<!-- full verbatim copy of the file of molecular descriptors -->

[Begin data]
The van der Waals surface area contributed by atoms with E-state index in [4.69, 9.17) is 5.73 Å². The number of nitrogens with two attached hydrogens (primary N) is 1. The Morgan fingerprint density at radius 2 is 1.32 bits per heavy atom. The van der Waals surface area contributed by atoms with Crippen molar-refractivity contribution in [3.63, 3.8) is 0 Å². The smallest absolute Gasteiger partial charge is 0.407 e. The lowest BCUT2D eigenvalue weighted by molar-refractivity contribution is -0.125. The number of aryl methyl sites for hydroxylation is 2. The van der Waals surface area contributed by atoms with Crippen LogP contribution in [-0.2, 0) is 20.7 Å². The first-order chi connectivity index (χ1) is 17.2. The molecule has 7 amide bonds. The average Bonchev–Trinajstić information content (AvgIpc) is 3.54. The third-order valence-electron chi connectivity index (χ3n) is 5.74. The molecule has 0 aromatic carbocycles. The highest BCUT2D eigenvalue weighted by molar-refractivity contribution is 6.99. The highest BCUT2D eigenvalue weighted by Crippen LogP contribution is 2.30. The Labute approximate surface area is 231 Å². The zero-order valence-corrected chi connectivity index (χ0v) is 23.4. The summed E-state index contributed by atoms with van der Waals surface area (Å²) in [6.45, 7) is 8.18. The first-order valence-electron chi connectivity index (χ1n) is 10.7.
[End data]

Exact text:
The van der Waals surface area contributed by atoms with E-state index in [4.69, 9.17) is 5.73 Å². The number of nitrogens with two attached hydrogens (primary N) is 1. The Morgan fingerprint density at radius 2 is 1.32 bits per heavy atom. The van der Waals surface area contributed by atoms with Crippen molar-refractivity contribution in [3.63, 3.8) is 0 Å². The smallest absolute Gasteiger partial charge is 0.407 e. The lowest BCUT2D eigenvalue weighted by molar-refractivity contribution is -0.125. The number of aryl methyl sites for hydroxylation is 2. The van der Waals surface area contributed by atoms with Crippen LogP contribution in [-0.2, 0) is 20.7 Å². The first-order chi connectivity index (χ1) is 17.2. The molecule has 7 amide bonds. The average Bonchev–Trinajstić information content (AvgIpc) is 3.54. The third-order valence-electron chi connectivity index (χ3n) is 5.74. The molecule has 0 aromatic carbocycles. The highest BCUT2D eigenvalue weighted by molar-refractivity contribution is 6.99. The highest BCUT2D eigenvalue weighted by Crippen LogP contribution is 2.30. The Labute approximate surface area is 231 Å². The zero-order valence-corrected chi connectivity index (χ0v) is 23.4. The summed E-state index contributed by atoms with van der Waals surface area (Å²) in [6.45, 7) is 8.18. The first-order valence-electron chi connectivity index (χ1n) is 10.7.